Psychiatric overdiagnosis means “normal” could become obsolete

By Jenny Westberg

Are you normal? Are you sure?

A growing number of behaviors and moods are being relabeled as mental disorders, according to two recent articles. Sadness, shyness, personality quirks and the ups and downs of everyday life may qualify almost anyone for a psychiatric diagnosis, effectively pathologizing normality.

Allen Francis, MD writes in the Psychiatric Times that almost everyone meets the criteria for one or another of the conditions listed in the Diagnostic and Statistical Manual of Mental Disorders, the book psychiatrists use to determine whether you have a mental illness. The fifth edition of the manual (DSM-5), due in 2013, will relax these criteria even further, giving psychiatric labels to even more people.

According to 2010 figures from the National Institute of Mental Health (NIMH), more than 25 percent of the adult population has a diagnosable mental disorder. That’s approximately 60 million people. A prospective study found that, by age 32, half of U.S. adults could be diagnosed with anxiety; 40 percent with depression; and 30 percent with alcohol abuse or dependence.

With criteria proposed for the DSM-5, psychiatrists could diagnose “Nicotine Use Disorder” or “Caffeine-Induced Sleep Disorder.” If your child has temper tantrums, that’s one of the signs of “Temper Dysregulation Disorder with Dysphoria.” Bad dreams? It could be a case of “Nightmare Disorder.”

Why is this a problem? Mental illness carries a stigma. A diagnostic label can follow you for the rest of your life. It is shared with your insurance company. Your family and friends might make certain assumptions about you. Your doctor may insist you need psychiatric drugs.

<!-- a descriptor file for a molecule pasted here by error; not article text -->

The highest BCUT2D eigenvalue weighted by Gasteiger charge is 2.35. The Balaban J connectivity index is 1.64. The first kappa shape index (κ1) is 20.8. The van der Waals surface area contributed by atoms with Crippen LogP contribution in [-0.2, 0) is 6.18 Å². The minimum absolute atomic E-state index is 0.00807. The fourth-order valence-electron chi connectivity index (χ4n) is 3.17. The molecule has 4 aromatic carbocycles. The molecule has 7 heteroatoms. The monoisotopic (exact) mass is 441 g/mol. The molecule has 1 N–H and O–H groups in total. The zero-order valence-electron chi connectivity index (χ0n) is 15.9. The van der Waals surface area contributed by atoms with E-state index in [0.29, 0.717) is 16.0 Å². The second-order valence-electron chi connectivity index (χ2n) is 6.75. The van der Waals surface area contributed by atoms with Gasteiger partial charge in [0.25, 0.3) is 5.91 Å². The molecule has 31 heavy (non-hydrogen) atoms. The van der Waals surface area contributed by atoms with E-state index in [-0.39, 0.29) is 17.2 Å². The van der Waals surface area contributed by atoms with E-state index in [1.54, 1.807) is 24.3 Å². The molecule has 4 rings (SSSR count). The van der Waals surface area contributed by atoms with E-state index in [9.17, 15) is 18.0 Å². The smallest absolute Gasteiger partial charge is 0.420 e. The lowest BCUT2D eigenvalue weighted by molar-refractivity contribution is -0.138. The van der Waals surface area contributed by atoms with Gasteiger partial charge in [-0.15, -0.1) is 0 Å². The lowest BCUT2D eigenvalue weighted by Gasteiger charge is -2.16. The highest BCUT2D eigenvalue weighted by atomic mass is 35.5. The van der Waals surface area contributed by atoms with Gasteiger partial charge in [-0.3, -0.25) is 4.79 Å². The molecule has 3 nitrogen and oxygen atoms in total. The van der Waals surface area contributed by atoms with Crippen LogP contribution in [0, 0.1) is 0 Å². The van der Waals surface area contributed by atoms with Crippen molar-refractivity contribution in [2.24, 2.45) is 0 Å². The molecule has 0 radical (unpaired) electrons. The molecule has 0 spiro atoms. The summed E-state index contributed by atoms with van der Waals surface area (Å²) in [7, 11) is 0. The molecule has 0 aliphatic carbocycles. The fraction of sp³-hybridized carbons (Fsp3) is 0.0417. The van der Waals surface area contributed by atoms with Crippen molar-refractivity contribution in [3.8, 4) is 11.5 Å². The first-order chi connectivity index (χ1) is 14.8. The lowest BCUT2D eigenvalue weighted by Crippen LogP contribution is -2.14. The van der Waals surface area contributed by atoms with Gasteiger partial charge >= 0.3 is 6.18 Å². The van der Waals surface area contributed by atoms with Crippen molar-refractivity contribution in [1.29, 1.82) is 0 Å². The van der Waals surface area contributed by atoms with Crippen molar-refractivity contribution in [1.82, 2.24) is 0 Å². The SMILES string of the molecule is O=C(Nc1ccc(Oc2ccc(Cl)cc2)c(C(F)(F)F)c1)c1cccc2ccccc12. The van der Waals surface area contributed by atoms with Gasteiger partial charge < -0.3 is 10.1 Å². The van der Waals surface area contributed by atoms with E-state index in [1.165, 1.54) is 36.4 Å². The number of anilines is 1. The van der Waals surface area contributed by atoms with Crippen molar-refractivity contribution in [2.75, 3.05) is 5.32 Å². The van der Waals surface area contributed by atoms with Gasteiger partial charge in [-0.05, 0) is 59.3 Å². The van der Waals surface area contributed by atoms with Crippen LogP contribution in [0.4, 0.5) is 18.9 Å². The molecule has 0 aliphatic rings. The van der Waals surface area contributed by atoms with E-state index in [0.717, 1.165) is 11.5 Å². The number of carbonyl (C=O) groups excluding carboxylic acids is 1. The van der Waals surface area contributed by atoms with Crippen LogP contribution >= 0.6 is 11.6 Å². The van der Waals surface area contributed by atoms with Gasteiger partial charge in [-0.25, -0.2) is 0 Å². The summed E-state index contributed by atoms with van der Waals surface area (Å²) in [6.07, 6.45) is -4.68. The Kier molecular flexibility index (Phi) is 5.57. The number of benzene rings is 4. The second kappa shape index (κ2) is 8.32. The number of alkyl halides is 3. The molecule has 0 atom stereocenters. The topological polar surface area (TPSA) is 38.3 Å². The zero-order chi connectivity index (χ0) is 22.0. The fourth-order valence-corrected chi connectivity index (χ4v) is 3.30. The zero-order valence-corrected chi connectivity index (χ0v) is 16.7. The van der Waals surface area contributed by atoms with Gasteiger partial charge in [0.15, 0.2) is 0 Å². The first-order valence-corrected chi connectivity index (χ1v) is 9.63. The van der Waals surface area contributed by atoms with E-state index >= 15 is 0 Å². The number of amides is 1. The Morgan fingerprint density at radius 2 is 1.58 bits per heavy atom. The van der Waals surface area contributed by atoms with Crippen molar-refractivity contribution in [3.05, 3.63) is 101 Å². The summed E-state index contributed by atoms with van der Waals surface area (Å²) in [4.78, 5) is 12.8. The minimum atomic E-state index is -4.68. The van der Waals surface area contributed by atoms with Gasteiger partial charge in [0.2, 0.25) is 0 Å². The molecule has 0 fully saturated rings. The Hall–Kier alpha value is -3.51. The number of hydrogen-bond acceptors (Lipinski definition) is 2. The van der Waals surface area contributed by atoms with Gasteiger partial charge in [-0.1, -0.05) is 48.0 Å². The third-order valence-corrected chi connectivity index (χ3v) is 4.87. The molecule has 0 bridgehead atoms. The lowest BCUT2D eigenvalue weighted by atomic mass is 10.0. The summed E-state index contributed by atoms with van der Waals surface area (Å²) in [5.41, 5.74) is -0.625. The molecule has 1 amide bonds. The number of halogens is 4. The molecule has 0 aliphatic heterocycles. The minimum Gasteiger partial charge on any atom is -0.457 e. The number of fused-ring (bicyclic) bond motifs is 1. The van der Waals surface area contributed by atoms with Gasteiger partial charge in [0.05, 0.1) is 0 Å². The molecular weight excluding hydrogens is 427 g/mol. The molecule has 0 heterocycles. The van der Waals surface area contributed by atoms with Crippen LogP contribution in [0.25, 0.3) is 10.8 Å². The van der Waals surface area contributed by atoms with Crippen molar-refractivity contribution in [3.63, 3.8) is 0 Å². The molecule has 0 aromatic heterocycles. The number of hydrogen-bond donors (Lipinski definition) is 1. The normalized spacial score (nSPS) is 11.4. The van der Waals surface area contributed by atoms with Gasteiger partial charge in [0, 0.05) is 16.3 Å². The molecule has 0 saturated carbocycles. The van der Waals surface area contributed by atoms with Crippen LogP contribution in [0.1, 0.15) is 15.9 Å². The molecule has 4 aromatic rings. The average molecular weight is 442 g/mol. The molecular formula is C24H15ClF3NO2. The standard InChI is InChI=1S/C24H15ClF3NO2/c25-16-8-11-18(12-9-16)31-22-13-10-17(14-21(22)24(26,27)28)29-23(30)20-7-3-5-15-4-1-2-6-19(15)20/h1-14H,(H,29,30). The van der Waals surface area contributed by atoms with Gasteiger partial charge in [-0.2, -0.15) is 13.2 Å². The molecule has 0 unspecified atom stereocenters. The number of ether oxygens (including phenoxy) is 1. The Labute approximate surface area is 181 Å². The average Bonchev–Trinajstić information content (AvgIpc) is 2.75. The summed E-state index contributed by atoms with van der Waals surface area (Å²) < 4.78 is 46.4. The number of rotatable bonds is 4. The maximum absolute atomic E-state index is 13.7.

More and more behaviors, however, are being stamped as “mental illnesses.”

Francis writes that individual differences that were once accepted as normal have become medicalized. Our society, he says, has become perfectionistic and intolerant of even short-term distress.

Louis Menand, writing in The New Yorker, cites the example of “Social Anxiety Disorder,” a condition that may apply to almost one out of every five U.S. adults. What used to be called “shyness” – a common personality trait – has become a mental disorder to be treated with drugs like Paxil, and researchers have begun trying to find a “shyness gene.”

Menand says depression provides another example. The number of people diagnosed with depression has skyrocketed; in 2008, 164 million prescriptions for antidepressants were written, and sales for the drugs totaled $9.6 billion. But this does not mean that depression is more common, he says; it means that the definition of “depression” has changed to include normal, expectable sadness. If you lose your job, for instance, sadness would be a natural reaction. But now it may be diagnosed as a mental illness and treated with medication.

Think you’re normal? Think again. Normality may be on its way out.

Perhaps crazy is the new sane.

Posted with the permission of the author Jenny Westberg.

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